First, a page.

The gruelling Kite the Reef race will see the kite surfers hopefully not only breaking the current Guinness World Record but also raising vital funds for Macquarie University’s Motor Neurone Disease (MND) Research Centre.

Dr Nick Cole who leads the MND research team at Macquarie University founded the event along with mates Alex Unsworth and Richard Hatherall, who will take to the water each day in the endurance challenge.

“In 2013 myself and some friends crossed the Torres Strait by kite surfing and raised money for the McGrath Foundation and flying over the reef on the way back we thought wow this is absolutely incredible and we’ve got to kite surf this and this time we’re doing it to raise money for Motor Neurone Disease research,” says Dr Cole.

For Alex Unsworth the challenge needed to be iconic and a true endurance event “People go up and down Everest 20 times a week people are doing 100km bike rides all over the place but no-one has ever done 1000km kite surfing and certainly no one has ever kite surfed most of the barrier reef that we are doing.”

Richard Hatherall thought his mates were crazy when they first suggested the challenge, “Personally I wanted to get behind it and if we’re going to do something as crazy as kite The Great Barrier Reef we darn well better do it for a good cause as far as I’m concerned.”

The three friends have some impressive company on their expedition including pro-kite surfers Jesse Richman and Susi Mai.

“This is an incredible project going on and when I heard about it and these guys the passion and commitment they had to not only the cause but to pushing themselves through every wall they’re going to encounter it inspired me to jump onboard and see if I had what it takes to Kite the Reef,” says Jesse.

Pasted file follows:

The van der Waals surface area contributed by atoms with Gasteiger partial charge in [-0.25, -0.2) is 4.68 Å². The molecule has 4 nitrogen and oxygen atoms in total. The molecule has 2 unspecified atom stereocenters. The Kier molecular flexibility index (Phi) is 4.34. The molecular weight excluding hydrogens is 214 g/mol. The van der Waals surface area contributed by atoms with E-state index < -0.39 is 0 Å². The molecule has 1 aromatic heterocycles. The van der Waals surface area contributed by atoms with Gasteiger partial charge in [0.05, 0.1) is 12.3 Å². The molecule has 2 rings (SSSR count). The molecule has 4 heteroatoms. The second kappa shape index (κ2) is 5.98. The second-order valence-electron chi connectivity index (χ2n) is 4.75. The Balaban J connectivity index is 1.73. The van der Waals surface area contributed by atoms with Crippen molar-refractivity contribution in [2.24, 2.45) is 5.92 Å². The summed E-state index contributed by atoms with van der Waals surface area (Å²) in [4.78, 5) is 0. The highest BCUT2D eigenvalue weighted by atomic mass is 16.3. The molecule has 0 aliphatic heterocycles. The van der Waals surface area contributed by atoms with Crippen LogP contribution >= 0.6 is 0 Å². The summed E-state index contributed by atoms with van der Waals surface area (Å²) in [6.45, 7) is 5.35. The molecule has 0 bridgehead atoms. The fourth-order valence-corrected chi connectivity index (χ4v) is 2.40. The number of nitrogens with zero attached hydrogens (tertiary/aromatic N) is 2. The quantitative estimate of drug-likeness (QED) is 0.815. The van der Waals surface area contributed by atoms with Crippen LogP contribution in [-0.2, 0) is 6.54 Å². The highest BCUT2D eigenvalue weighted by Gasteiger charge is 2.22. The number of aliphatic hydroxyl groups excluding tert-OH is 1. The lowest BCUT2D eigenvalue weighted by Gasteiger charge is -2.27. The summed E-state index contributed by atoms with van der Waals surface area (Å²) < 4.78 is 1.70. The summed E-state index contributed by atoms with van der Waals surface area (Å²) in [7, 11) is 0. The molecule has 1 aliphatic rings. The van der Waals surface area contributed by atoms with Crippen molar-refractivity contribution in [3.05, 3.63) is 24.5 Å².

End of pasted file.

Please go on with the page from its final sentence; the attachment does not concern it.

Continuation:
The surfers will need to be on the lookout for humpback whales as they surf the spectacular waters of The Great Barrier Reef and along the coastline of Tropical North Queensland but for the athletes, the biggest threat will be fatigue.

“It is pretty daunting mostly I’m just nervous about the physical exertion that we’re going to be going through. I think there are more notable risks around like sharks, but the more practical real risk is fatigue. We’re going to be kite surfing for up to ten hours a day for ten days so its like doing back to back marathons but in the water with all the complexities of kite surfing,” says Alex.

To claim the world record the kite surfers must follow strict guidelines says Jesse “We have to film every 20 minutes, we have our GPS trackers that show our continuous track from start to finish. We have to film every time we start and stop the list goes on.”

Each of the kite surfers has their own personal reasons for giving up their time and their own money to take part in the marathon effort.

For team member Jessica Syne from Sydney, it’s the combination of adventure and a great cause, “It’s an amazing experience to be in this location who wouldn’t want to do it? Raising money pushing myself to my limits. I think we all have personal reasons and connections to MND I for one have good friends who have passed away or are suffering from MND so I will definitely be thinking of them to push me through to the end.”

For Dr Nick Cole it’s the love of his job, and his passion to make MND or ALS as it’s known in the Unites States history.

“Motor Neurone Disease is a disease with no cure or treatment and very little understanding of the biology so my work as a research scientist is to understand MND and find a cure for it, so I’ve combined my two passions kite surfing and the work that I do to try and bring this thing together to raise funds for MND research.”

All the team members know no matter how much their bodies hurt or how emotionally fatigued they feel, it is nothing compared to what a MND patient and their family endures.

“This is going to be an incredibly hard mission and really the only thing that is going to get us through is thinking about everyone else who can’t do it and hopefully we can push through it knowing we can do it for everyone who can’t,” says professional Kite Surfer Jesse.